During the early part of 2015, I organized a conference at Yale-NUS College, Singapore, that gathered astronomers from across Asia to discuss ways to coordinate our observing and to do some exciting new projects in time-domain astronomy. The meeting web site is at http://gonsso.commons.yale-nus.edu.sg/. The meeting included a day of discussions at our Yale-NUS College in Singapore, and a day at the nearby National University of Singapore. During the meeting we were joined by astronomers from California (Caltech + Pomona C0llege), India (IUCAA), Thailand (NARIT), Taiwan (NCU and Lulin Observatory), South Korea (SNU), the Phillipines (Chris Go), Malaysia (Malaysian National Observatory), and Turkey (ISTEK). We also had a fantastic clinic on high-resolution imaging of Jupiter from Chris Go, one of the leading ground-based amateur astronomers, and a visit by Glenn Orton, project scientist for the NASA Juno mission, who discussed how a global campaign of observing can support the Juno mission to Jupiter. The next day included presentations from the entire group on their exciting research, and open-ended discussions on how to collaborate. Our next step will be to launch a “global Jupiter campaign” as Jupiter enters opposition. During two three-day windows, our entire network of observatories will work together to create two full-planet maps of Jupiter and these will be analyzed to detect motions within the cloud decks of Jupiter. We also will be working to help incorporate some of these observatories into collaborative projects with the Caltech Zwicky Transient Factory (ZTF) project for time-domain astrophysics. It should be exciting!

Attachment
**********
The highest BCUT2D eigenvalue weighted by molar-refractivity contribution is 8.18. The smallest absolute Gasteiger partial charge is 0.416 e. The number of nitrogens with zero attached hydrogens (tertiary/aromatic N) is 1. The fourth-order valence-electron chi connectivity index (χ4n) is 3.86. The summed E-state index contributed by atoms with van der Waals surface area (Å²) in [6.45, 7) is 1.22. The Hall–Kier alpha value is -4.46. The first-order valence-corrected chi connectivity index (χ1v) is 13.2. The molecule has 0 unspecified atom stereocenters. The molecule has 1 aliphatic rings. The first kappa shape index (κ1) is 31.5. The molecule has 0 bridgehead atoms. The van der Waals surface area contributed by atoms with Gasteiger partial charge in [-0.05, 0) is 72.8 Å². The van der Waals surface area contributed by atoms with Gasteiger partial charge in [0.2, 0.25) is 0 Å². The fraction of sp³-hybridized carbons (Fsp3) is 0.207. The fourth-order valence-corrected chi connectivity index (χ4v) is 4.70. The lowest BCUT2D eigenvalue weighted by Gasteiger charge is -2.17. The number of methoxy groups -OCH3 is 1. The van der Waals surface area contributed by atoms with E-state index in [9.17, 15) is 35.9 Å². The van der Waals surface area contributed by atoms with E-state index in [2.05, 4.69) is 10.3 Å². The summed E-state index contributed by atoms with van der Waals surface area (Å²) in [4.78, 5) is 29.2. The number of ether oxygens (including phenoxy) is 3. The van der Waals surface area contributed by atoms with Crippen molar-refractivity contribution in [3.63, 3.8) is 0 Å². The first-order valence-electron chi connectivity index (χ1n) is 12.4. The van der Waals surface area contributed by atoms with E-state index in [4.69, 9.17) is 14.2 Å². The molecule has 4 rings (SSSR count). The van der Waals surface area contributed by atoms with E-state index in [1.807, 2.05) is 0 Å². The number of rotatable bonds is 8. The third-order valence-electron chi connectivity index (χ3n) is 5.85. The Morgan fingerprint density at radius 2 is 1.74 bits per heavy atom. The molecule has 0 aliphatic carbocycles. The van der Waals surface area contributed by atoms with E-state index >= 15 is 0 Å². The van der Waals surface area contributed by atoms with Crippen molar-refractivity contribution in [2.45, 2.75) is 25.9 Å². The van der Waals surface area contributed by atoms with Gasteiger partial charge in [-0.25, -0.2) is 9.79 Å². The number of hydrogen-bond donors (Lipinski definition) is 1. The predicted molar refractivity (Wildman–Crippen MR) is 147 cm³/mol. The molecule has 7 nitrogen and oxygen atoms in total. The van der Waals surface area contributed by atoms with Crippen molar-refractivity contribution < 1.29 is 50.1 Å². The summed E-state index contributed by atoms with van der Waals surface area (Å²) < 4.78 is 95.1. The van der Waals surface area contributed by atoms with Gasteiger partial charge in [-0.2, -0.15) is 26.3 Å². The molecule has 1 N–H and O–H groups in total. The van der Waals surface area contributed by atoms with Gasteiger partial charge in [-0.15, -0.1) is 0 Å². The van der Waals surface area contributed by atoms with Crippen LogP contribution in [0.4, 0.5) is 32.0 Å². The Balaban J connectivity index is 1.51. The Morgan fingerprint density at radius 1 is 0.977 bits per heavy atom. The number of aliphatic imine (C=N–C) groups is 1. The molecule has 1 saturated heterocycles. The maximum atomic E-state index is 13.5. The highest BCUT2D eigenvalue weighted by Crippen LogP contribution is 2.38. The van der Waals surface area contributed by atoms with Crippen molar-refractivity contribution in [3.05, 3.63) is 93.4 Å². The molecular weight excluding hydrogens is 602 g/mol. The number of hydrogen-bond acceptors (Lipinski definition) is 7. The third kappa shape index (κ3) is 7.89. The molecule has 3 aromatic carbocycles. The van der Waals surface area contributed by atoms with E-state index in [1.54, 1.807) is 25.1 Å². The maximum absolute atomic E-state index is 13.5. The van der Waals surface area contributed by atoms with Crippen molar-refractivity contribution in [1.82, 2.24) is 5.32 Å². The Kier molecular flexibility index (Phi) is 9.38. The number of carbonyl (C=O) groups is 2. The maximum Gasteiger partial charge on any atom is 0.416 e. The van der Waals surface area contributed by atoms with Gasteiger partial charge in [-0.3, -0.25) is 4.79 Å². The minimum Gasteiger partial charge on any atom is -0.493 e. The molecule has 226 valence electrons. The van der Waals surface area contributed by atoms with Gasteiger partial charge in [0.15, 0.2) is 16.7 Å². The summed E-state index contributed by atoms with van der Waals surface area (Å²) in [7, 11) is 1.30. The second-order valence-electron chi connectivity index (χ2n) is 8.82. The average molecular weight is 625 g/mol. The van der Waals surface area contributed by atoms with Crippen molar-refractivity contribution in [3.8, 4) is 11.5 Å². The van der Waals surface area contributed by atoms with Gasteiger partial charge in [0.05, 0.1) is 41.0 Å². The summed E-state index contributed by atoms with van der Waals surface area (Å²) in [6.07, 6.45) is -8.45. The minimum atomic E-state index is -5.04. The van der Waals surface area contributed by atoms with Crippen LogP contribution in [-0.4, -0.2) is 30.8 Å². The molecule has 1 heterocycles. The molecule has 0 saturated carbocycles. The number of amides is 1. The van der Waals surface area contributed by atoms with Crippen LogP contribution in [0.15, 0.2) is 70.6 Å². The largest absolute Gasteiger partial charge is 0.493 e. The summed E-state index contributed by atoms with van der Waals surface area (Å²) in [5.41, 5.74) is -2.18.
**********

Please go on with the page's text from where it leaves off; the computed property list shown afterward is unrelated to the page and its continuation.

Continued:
Below are some pictures from our meeting.
Above: Chow Choong Ngeow, from Taiwan’s Lulin Observatory and the National Central University of Taiwan explains some of the science highlights from his observatory to our audience gathered at the NUS ICCP9 part of our conference.
The audience for the NUS ICCP9 session – which included astronomers from Yale-NUS, NUS, Pomona College, Seoul National University, Langkawi Observatory (Malaysia), NARIT (Thailand), and other parts of the world.
Chris Go, from the Philippines poses with Bryan Penprase, the conference organizer.
Pomona College student Franklin Marsh poses with Chris Go in the Yale-NUS College computer lab.
Our hands-on imaging clinic made use of the best available software for providing HST-like images of Jupiter. Here both Chris and Glenn help users work with the software packages in the Yale-NUS Computer lab. Glenn confers with Franklin about Jupiter (left), and the group works on their images (right).